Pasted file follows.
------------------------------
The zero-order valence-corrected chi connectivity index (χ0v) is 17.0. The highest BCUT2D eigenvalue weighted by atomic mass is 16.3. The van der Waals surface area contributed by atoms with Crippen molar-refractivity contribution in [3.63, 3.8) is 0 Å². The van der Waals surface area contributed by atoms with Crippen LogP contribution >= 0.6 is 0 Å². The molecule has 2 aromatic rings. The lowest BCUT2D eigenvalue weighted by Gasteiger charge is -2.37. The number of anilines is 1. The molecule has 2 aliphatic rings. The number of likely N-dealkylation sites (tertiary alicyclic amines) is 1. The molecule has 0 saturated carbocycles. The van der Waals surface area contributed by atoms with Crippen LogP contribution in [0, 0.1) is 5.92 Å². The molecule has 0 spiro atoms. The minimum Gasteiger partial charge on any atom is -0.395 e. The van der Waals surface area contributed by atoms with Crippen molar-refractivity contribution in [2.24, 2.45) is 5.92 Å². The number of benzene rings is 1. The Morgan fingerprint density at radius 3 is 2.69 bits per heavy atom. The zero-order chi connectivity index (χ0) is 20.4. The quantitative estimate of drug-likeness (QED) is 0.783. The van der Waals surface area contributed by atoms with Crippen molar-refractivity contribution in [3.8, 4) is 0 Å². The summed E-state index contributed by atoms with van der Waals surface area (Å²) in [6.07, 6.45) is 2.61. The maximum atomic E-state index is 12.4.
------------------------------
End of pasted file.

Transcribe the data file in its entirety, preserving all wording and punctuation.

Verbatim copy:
The zero-order valence-corrected chi connectivity index (χ0v) is 17.0. The highest BCUT2D eigenvalue weighted by atomic mass is 16.3. The van der Waals surface area contributed by atoms with Crippen molar-refractivity contribution in [3.63, 3.8) is 0 Å². The van der Waals surface area contributed by atoms with Crippen LogP contribution >= 0.6 is 0 Å². The molecule has 2 aromatic rings. The lowest BCUT2D eigenvalue weighted by Gasteiger charge is -2.37. The number of anilines is 1. The molecule has 2 aliphatic rings. The number of likely N-dealkylation sites (tertiary alicyclic amines) is 1. The molecule has 0 saturated carbocycles. The van der Waals surface area contributed by atoms with Crippen LogP contribution in [0, 0.1) is 5.92 Å². The molecule has 0 spiro atoms. The minimum Gasteiger partial charge on any atom is -0.395 e. The van der Waals surface area contributed by atoms with Crippen molar-refractivity contribution in [2.24, 2.45) is 5.92 Å². The number of benzene rings is 1. The Morgan fingerprint density at radius 3 is 2.69 bits per heavy atom. The zero-order chi connectivity index (χ0) is 20.4. The quantitative estimate of drug-likeness (QED) is 0.783. The van der Waals surface area contributed by atoms with Crippen molar-refractivity contribution in [3.8, 4) is 0 Å². The summed E-state index contributed by atoms with van der Waals surface area (Å²) in [6.07, 6.45) is 2.61. The maximum atomic E-state index is 12.4.